More thoughts on winter protection
This article is getting put together on the first weekend of January 2018. Central Ohio, like a great deal of the country has been experiencing record-breaking weather extremes. Extreme low temperatures have a hit the Eastern 1/3 of the country, and heavy snow fall has been piling up in places that are used to snow, and plenty of snow if falling in places where it almost never does so.
If you’re reading this newsletter, Im certain you’re concerned about the outdoor pets and the kids waiting at the bus stop, but reports of severe weather probably elicit one response: What about my trees? It a natural question, and even though I’ve been in the bonsai game for a good long while, I still get that gut reaction.
The good news is that the trees will be alright…probably. Trees have been dealing with extreme weather for millennia, so they know what they’re doing. We as growers usually just have to get out of their way and let them do what they do. However, we can make the job easier by giving a proper environment and a moderate amount of preparation.
I say the trees will PROBABLY be alright because a tree that has had the opportunity to prepare itself for dormancy and is growing in an area where it can cope with the climate. Problems crop up if the tree has not been able to prepare, or if its outside it’s usually growing zone..
A distinction has to be made about temperatures, specifically air temperature and soil temperature. In general, trees can tolerate quite low air temperatures but their limit for soil temps is not as extensive. This information is posted on The Morton Arboretum’s website:
Root tissues apparently do not acclimate to temperatures much below freezing and can be killed or severely injured by soil temperature below 15°F. This is especially true for shallow rooted plants. Fortunately, the presence of mulch, leaf litter, or snow cover insulates most soils sufficiently to prevent soil temperatures from falling much below freezing. Plants with frozen roots may wilt and decline after growth resumes in the spring.
This hardiness difference between roots and trunks/branches is the most important reason that all trees should be heeled in and properly mulched. A bonsai left on a porch railing or deck bench will experience every fluctuation of air temperature-an almost certain death sentence. Heeled into a mulch bed, and shaded from sun light, the temperature around the roots will stay much more steady.
Since temperatures have been at or near zero for at least two weeks at this point, the root zone of most bonsai will be fairly close to the danger range. This is a circumstance that calls for patience-there is little to be done once the trees are in the situation. Frozen in place bonsai are tough to move, and extra blankets and quilts won’t work.
Only thing to be done is grit your teeth, cross your fingers and hope. The most frustrating part of the process is that there is really no human intervention that will be effective. If for what ever reason the Frost Gods claim a tree, there’s no way the grower can reverse the ‘damage’.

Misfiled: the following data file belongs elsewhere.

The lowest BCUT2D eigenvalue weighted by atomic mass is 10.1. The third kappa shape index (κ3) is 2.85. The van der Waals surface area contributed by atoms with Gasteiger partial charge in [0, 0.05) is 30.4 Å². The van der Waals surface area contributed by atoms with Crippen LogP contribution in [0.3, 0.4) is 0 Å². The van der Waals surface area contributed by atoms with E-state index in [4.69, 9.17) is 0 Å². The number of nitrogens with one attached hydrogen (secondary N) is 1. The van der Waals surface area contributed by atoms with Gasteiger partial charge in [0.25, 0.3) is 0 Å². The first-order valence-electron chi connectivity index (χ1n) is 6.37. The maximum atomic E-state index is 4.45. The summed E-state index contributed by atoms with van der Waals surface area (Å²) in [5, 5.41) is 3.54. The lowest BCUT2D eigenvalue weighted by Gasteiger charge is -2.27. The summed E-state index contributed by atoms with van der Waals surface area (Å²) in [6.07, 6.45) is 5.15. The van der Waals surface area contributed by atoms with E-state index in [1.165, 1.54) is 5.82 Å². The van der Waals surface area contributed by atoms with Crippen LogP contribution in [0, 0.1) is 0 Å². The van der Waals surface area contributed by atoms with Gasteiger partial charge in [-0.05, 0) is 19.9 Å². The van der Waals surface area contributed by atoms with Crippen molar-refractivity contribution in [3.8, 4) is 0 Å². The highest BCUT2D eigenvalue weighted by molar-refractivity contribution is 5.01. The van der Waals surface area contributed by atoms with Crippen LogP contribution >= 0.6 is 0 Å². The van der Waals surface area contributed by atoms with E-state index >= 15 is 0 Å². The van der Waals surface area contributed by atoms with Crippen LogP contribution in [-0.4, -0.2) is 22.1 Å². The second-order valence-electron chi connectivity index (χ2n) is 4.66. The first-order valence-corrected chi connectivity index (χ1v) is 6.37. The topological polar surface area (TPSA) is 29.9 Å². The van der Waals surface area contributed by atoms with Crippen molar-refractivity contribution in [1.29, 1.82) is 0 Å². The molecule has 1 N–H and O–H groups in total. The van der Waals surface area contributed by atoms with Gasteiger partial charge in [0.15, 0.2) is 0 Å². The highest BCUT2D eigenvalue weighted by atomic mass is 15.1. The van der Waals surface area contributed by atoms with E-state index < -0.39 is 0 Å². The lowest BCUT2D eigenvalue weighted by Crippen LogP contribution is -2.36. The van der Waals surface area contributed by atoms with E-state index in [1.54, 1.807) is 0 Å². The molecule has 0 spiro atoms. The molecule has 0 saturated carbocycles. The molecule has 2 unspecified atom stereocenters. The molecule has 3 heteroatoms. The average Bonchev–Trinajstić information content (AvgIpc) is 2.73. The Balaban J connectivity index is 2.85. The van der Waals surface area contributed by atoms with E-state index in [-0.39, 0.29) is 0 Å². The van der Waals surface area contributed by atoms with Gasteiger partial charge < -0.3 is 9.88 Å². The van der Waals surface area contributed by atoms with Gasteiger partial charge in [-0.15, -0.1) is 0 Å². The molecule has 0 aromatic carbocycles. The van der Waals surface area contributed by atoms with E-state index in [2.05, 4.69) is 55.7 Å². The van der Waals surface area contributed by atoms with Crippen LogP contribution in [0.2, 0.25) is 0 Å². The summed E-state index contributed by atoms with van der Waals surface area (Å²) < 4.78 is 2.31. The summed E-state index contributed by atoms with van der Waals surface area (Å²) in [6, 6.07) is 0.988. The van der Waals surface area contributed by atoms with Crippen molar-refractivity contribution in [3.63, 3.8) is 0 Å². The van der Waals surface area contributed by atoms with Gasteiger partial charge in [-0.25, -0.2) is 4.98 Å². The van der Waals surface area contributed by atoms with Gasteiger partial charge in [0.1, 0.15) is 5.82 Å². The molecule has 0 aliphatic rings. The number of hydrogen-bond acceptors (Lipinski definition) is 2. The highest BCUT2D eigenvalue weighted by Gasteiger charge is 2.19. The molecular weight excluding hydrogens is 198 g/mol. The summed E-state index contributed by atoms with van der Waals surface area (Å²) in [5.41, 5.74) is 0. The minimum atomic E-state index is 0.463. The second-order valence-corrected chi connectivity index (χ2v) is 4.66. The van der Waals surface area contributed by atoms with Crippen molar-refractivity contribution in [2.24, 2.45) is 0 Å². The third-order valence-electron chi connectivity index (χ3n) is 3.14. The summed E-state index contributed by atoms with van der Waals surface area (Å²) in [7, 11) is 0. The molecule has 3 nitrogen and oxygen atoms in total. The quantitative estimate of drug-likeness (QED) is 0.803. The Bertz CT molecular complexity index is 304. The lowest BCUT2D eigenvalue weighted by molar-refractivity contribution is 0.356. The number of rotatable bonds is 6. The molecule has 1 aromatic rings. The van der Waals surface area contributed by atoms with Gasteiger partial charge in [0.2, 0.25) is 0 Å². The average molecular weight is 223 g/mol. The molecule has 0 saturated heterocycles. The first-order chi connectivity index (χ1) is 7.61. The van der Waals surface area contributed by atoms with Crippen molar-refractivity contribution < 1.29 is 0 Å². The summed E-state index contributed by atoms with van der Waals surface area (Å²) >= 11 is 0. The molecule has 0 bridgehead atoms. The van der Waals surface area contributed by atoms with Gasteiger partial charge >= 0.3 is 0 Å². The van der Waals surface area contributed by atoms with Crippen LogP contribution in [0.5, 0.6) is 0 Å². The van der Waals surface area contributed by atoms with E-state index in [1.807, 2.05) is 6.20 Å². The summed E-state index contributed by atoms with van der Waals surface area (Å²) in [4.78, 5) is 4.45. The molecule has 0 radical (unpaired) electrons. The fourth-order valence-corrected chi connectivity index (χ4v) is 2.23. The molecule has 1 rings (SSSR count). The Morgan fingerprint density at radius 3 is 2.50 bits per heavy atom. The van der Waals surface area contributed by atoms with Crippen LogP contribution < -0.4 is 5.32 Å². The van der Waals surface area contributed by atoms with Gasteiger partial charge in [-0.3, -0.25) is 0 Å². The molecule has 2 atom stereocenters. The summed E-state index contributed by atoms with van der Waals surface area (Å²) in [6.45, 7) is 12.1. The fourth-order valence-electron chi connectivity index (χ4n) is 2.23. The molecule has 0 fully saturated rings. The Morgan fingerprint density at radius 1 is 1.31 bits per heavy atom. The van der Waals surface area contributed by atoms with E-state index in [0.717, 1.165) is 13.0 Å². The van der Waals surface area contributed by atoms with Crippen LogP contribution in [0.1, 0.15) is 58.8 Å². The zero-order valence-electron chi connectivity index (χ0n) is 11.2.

Among my many admirable qualities (among them, modesty) is a real sense of frugality. Although my family uses a different term, I am devoted to getting value for the money I spend. Part of that value for money is recognizing that I spent money not just for a product, but the container it came in. Once the product is gone, that container is not trash. I’m green enough that Id like to keep plastic out of a land fill, but when I think of plastic recycling, I’m not considering sending bales of plastic to be processed into other things, the recycling is more immediate.
In one photo you can see three ways that I have taken plastic items out of the recycle bin and made use of them in a bonsai or horticultural way. The plastic bottle formerly held dish washing soap. When it was empty, I unscrewed the cap and drained the last bit into the new bottle. Once drained as much as it could be, it was filled with a teaspoon of MIracleGro and plain water-no rinse required. Any residual soap acts like a wetting agent and makes the water penetrate soil more easily. The squeeze bottle is easier to direct and use that a standard watering can, and as a bonus the snap lid on the detergent bottle will prevent spills-an important safe guard in homes with young children or inquisitive pets.
The name tags are cut from plastic bottles. The example is from a milk jug but any other container would work. Written on with a permanent Sharpie type marker, they last as long as purpose made name tags. At the bottom right of the photo a small Erodium is being immersion watered in a small plastic container. It originally held mushrooms. These are surprisingly durable and can be used for training pots and cutting starters. Ive used them to portion out soil ingredients in workshops and of course, if you have small bonsai they make great basin for watering